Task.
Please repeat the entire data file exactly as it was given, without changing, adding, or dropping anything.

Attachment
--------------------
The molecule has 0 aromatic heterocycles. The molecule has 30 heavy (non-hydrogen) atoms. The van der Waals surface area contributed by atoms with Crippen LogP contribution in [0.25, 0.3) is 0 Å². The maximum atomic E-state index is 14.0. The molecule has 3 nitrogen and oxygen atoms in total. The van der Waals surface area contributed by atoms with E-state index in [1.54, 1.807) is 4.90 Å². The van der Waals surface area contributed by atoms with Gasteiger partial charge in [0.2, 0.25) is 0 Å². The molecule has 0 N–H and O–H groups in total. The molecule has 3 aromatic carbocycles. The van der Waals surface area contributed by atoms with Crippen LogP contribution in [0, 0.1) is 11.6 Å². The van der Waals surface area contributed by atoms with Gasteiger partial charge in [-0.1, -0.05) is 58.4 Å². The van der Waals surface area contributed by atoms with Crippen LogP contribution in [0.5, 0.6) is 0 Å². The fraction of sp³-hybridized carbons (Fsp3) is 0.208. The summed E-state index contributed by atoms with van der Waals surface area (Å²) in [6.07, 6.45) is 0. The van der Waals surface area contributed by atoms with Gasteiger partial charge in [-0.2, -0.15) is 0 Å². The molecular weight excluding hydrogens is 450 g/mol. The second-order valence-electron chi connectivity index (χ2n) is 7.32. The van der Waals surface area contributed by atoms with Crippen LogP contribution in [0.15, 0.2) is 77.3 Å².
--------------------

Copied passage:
The molecule has 0 aromatic heterocycles. The molecule has 30 heavy (non-hydrogen) atoms. The van der Waals surface area contributed by atoms with Crippen LogP contribution in [0.25, 0.3) is 0 Å². The maximum atomic E-state index is 14.0. The molecule has 3 nitrogen and oxygen atoms in total. The van der Waals surface area contributed by atoms with E-state index in [1.54, 1.807) is 4.90 Å². The van der Waals surface area contributed by atoms with Gasteiger partial charge in [0.2, 0.25) is 0 Å². The molecule has 0 N–H and O–H groups in total. The molecule has 3 aromatic carbocycles. The van der Waals surface area contributed by atoms with Crippen LogP contribution in [0, 0.1) is 11.6 Å². The van der Waals surface area contributed by atoms with Gasteiger partial charge in [-0.1, -0.05) is 58.4 Å². The van der Waals surface area contributed by atoms with Crippen LogP contribution in [0.5, 0.6) is 0 Å². The fraction of sp³-hybridized carbons (Fsp3) is 0.208. The summed E-state index contributed by atoms with van der Waals surface area (Å²) in [6.07, 6.45) is 0. The van der Waals surface area contributed by atoms with Gasteiger partial charge in [-0.2, -0.15) is 0 Å². The molecular weight excluding hydrogens is 450 g/mol. The second-order valence-electron chi connectivity index (χ2n) is 7.32. The van der Waals surface area contributed by atoms with Crippen LogP contribution in [0.15, 0.2) is 77.3 Å².